A few months ago I went and heard an author I really like, Brian Doyle, do a reading from his book Mink River*, and talk about his work. Going to see my favorite authors speak is one of my favorite activities--I've vaguely considered going on the road and becoming a groupie for book tours, but I had to rapidly shut that line of thought down because it was verging on the edge of just too weird. Also, Hemingway is dead so I really don't know who I'd follow, but that's neither here nor there. Anyway, I saw Brian Doyle and he read from Mink River, and he told us some funny stories and had some great phrases. One of them, which he used sort off offhandedly during a story, was the phrase sea of stars. I hadn't thought about it until last night, when I was leaning out over the porch railing at the ranch, head tilted back up towards the midnight sky, looking at the stars. They are numerous at the ranch, far beyond the reach of those pesky city lights, so I had a lot to look at. I was alone, everyone we went with had scattered to bed or on a night walk, so I found myself, quite accidentally, by myself. I was going to head in after a minute because it was starting to get cold, but every time I considered it I found myself delaying just a minute more. So I gave in and stared aimlessly at the sky, without thought or intent. I listened and watched, still as a stone, as the cabin went dark around me and the night started to emerge--crickets cricked, some coyotes yipped, a bush started rustling, the stars were twinkling. They were twinkling probably because I was a little bleary-eyed and wearing glasses, but regardless, twinkling and looking pretty magical. The sky looked bowl-shaped, ringed by the ridges on either side of our little Quail Canyon, and the black-blue velvet of the sky contrasted nicely with the aforementioned twinkle of the stars. So I looked and looked, and before long Brian Doyle's sea of stars came ringing back to me, over and over again, like a melody through my head. Sea of stars, sea of stars, sea of stars. In that moment, it captured so wholly how I saw the sky and how I felt that it was almost as if my own happy hum had been added to the crickets cricking and coyotes yipping. I felt, as I often do at the ranch, a small piece of a much larger mystery.
It is both humbling and encouraging to feel this way. I know I've written before about our little piece of the land, but last night it felt bigger than the rocks and dirt it is, and expanded into the atmosphere and beyond, into the sea of stars. When Brian Doyle told me about the sea, he was talking about his children, and how they came to be, as if handed down by a higher power from the sea of stars. At the time, it was the sort of airy, inarticulate phrasing I tend to shy away from. What does that mean, the sea of stars? But I'm finding, particularly in the last few weeks, that not everything is able to be articulated the way you think it ought to be. Not everything can be broken down into concise explanations, not everything can be made beautiful through clarity of voice and the strength of vocabulary. I'm finding, these days, that life is sometimes a mystery, and for the things we don't have answers for, we often don't have normal language to characterize it either. So we come up with things like sea of stars to talk about where babies come from, and we try and talk about being a part of the universe as a way to describe spiritualism.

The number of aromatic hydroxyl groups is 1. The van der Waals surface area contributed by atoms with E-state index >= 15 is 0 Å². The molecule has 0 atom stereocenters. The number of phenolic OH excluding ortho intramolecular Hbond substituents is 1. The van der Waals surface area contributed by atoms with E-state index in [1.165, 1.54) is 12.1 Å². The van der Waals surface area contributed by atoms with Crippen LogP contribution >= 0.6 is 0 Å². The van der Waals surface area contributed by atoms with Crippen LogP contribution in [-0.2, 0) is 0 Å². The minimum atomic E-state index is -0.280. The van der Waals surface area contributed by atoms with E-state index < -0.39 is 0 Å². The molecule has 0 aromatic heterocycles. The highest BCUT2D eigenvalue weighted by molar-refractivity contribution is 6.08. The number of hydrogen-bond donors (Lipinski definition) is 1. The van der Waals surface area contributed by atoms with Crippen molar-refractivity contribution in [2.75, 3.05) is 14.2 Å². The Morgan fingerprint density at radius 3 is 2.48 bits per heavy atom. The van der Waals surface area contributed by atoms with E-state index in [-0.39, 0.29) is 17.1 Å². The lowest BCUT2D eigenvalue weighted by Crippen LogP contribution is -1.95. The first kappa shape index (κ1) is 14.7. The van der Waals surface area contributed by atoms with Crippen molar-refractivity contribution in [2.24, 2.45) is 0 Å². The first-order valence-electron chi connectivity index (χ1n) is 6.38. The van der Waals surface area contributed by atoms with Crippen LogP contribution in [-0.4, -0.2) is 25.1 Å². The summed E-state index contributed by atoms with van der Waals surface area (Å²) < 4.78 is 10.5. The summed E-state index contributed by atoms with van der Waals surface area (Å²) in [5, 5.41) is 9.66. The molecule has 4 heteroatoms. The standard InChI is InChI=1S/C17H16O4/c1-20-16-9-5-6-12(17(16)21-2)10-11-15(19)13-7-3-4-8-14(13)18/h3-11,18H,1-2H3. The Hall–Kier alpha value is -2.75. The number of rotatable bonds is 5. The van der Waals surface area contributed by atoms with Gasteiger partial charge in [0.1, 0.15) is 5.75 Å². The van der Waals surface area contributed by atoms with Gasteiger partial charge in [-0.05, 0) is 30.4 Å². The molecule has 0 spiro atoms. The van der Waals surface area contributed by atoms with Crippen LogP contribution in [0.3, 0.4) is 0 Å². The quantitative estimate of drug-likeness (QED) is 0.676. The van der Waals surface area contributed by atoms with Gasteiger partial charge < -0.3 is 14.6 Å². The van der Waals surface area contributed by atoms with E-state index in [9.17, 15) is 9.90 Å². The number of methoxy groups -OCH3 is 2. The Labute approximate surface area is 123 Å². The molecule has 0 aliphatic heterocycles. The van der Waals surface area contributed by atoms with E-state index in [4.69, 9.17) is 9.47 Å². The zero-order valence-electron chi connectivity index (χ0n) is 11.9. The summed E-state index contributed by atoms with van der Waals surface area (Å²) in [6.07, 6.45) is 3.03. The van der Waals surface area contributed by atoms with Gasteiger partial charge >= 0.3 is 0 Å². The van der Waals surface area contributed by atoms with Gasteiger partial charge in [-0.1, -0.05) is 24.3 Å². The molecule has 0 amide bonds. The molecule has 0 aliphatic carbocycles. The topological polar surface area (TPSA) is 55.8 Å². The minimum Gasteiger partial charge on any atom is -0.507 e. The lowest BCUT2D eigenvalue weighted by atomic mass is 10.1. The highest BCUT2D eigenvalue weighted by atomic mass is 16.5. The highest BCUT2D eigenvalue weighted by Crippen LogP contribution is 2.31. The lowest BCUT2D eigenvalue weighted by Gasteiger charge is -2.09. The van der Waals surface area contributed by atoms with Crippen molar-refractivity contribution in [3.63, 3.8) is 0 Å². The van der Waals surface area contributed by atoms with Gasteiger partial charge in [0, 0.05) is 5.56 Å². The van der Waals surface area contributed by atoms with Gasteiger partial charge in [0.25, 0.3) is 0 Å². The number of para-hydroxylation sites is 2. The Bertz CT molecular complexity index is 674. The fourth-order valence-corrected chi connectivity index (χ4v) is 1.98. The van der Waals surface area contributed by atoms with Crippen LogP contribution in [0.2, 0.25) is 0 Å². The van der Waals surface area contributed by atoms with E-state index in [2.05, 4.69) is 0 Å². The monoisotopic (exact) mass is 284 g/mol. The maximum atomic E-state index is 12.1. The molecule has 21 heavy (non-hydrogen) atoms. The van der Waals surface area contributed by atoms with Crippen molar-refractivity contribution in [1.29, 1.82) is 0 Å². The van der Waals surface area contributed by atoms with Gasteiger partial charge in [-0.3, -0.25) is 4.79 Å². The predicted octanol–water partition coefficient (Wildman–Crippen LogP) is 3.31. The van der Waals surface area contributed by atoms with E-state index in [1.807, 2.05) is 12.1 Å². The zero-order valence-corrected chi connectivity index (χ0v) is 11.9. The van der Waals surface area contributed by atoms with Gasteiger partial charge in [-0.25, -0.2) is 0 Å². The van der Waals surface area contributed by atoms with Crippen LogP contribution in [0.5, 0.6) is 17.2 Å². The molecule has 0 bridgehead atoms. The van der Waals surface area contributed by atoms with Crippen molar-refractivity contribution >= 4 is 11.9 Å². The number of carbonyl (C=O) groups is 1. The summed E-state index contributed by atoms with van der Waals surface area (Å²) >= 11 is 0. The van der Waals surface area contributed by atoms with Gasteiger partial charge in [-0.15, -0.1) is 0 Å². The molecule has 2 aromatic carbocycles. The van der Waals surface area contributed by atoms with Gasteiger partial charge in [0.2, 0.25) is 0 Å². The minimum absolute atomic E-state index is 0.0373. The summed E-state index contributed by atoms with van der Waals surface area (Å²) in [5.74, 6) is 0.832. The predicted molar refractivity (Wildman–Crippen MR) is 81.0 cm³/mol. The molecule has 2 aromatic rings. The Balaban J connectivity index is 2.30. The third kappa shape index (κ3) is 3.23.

Once my Dad told me that he thought that when you died, it would be exactly like what it was before you were born. There was more to the theory I think than that, but in essence, you went back to the place you were before you were you. If you combine Mr. Doyle and my Dad's line of thinking, you would go back to the sea of stars when you die. You have to see where this is going. My Grandma just died, and it occurred to me, frozen on the porch railing, that perhaps G. Claire is now in the sea of stars. It was a very comforting thought, as I looked up and felt a part of it all, that we were still sort of in the same place--even if it the thought was just a spin-off of Brian Doyle's imagination.
But regardless, I was feeling very peaceful there on the porch, doing some star-gazing and some solitary processing, and I went to bed and slept, and woke up feeling rested. These are all good things, and a testament to what I always tell people about how the ranch makes me feel--that I feel the most spiritual there, and not generally in the places where you're supposed to be celebrating the spirit. And it's true, at the church for Grandma I felt stressed and disoriented, not peaceful. I have nothing against churches, and certainly nothing against religion--it's just the sea of stars and the coyotes yipping will always inspire me more than I think a minister will.
So that's what I think about that. Also, I'd like to point out that the Disney classic, the Lion King, also touched on this theory. Something to consider. Take this idea with a grain of salt.
*Mink River is a great book, but apparently not for everyone. Some people read it for the plot--that's a mistake. Read it for the characters, and read it for the words. Doyle pushes and pushes and pushes at the limitations of language to capture the immensity of life in each moment. And that's what I like about it. My Uncle Ollie didn't like it, or so they tell me, so I really had to question my own judgement--but I came up knowing what I liked about it, and also that the style is not one I will emulate. It's Joyce-ian, but with Pacific Northwest twist. What's not to love?